But I digress. Around this time I started reading a lot of popular science: Bill Bryson’s A Short History of Nearly Everything, Carl Sagan’s Demon Haunted World, various books by E.O. Wilson and Stephen Jay Gould, and above all Richard Dawkins, whose wonderfully clear writing style contrasted sharply with the literary theory I had to read for my degree. If you haven’t done so already you should read Dawkins’ Climbing Mount Improbable, which culminates in an exposition of the intricate co-evolutionary relationship between figs and fig wasps so beautifully written that I get a little choked up even thinking about it.

Anyways, I learned about evolution properly for the first time, and felt cheated for not having been taught it in school. It has been said that nothing in biology makes sense except in the light of evolution, and I would add that nothing in biology is interesting except in the light of evolution. Schools do their students a disservice by not teaching it to them early and thoroughly: it is the easiest of the major scientific theories to understand, and makes so many other biological ideas fall neatly into place.

This has turned into a much longer post than I wanted to write, so I’ll cut a long story short. I decided I was too interested in science not to pursue it, and ended up moving to England (from Canada) and applying to enter directly into the 2nd year of a 3-year biology BSc. (I was able to transfer some credits back home to fulfill the last of the requirements for my English BA, a Pyrrhic victory). After my BSc, which focused on evolutionary biology, I was accepted into a great biology MSc program, which I finished a few months ago. I was fortunate throughout to have great professors and supervisors, and the freedom to follow up on my own ideas even when they weren’t particularly good. They helped me rediscover the exhilaration of scientific inquiry, or, as Richard Feynman put it, The Pleasure of Finding Things out. To anyone regretting their choice of major, I would say: it might not be too late to switch.

I don’t plan to do a PhD, because it seems to me that academia is fundamentally broken. It’s not that careers in academia are under-compensated and next to impossible to get – although this is probably true – but rather that academia rewards the wrong things. In science, academics are assessed largely on how many papers they publish, and where, and how often they are cited. This is supposed to be a proxy for doing good science, but it is not, I think, a very good one. There are huge numbers of papers being published now – far more than are actually being read – and if you have spent any time perusing the peer-reviewed literature you will have noticed that most are cluttered with jargon, sapped of vitality by overuse of the passive tense, and generally more or less unreadable. I don’t want to spend my life writing things that no one will ever read. (And if I did, I’ve already got this blog).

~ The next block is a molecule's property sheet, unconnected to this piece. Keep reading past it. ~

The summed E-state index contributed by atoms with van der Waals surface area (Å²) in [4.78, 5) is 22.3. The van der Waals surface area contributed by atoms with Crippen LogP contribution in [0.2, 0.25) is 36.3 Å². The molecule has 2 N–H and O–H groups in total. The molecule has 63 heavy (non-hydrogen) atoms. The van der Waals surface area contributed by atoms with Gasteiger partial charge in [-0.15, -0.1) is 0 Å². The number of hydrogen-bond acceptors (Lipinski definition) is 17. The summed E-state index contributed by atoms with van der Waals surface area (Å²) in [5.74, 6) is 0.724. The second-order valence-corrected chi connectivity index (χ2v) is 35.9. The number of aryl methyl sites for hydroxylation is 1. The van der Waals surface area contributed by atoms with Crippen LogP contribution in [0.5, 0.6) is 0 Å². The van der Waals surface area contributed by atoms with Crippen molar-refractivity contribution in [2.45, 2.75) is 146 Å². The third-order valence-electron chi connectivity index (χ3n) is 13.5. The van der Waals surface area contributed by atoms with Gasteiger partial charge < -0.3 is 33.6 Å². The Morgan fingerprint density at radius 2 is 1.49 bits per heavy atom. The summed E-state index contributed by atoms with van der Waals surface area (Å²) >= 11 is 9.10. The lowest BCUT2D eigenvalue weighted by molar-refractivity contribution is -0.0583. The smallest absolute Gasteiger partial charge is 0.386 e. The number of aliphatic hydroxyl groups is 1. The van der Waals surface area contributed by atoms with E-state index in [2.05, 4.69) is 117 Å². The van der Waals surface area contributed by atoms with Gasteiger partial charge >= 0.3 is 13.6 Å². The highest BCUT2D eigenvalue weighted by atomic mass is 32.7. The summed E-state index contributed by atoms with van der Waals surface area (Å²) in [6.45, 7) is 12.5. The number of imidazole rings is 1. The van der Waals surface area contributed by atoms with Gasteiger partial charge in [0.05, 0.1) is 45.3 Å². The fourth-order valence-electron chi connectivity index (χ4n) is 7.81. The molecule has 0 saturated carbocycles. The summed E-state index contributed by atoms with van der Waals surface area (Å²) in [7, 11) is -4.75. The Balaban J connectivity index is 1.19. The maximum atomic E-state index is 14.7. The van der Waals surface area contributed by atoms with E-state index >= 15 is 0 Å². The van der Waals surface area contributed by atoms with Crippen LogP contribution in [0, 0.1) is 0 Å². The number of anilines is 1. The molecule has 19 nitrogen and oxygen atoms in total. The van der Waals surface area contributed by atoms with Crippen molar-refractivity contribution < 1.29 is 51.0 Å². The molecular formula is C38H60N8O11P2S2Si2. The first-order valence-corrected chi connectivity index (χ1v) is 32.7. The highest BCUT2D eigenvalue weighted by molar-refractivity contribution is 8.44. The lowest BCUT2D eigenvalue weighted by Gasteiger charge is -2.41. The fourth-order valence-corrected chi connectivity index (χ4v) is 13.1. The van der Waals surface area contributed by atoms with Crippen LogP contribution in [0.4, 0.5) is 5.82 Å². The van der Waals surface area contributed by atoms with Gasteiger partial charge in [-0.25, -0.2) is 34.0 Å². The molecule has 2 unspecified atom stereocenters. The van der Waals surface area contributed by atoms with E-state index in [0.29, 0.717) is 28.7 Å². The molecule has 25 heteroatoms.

Why do scientists suddenly write this way when they are being peer-reviewed? Most scientists are capable of being lucid and entertaining when writing about their research, as anyone who reads research blogs (or follows the #MyResearch hashtag on Twitter) knows. If there is anything I find encouraging about the state of science these days, it is the growing movement in favour of blogs, social media and open-access publications. As scientists make their research more accessible, their writing seems naturally to become more accessible, too: and exchanging ideas is at the heart of science.

Exchanging ideas brings us back to where we started, which was with Kevin Zelnio’s #IAmScience hashtag. My thanks to him for sharing his own story, and for providing a way for so many others to share theirs.

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2 Comments

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2 responses to “How I escaped from the humanities and rediscovered science

  1. Pingback: #IAmScience is blowing up! The stories behind scientists « FerriMagnet

  2. I’ve always considered myself to me an arts-and-humanities girl but I wonder whether things would have been different if the maths and science teaching at my school hadn’t been so utterly uninspiring. I also agree with you about the impenetrability of a lot of literary academic writing. I’m all for using long words but not when it’s as if the author is deliberately trying make the text inaccessible to all but an elite minority who are familiar with the language.

    Have you read anything by Peter Hessler? He used to be an academic at Oxford and then went to teach English in deepest Sichuan province as a Peace Corps volunteer. The book he wrote about this, ‘River Town’, is great.

    P.S like the title of your blog.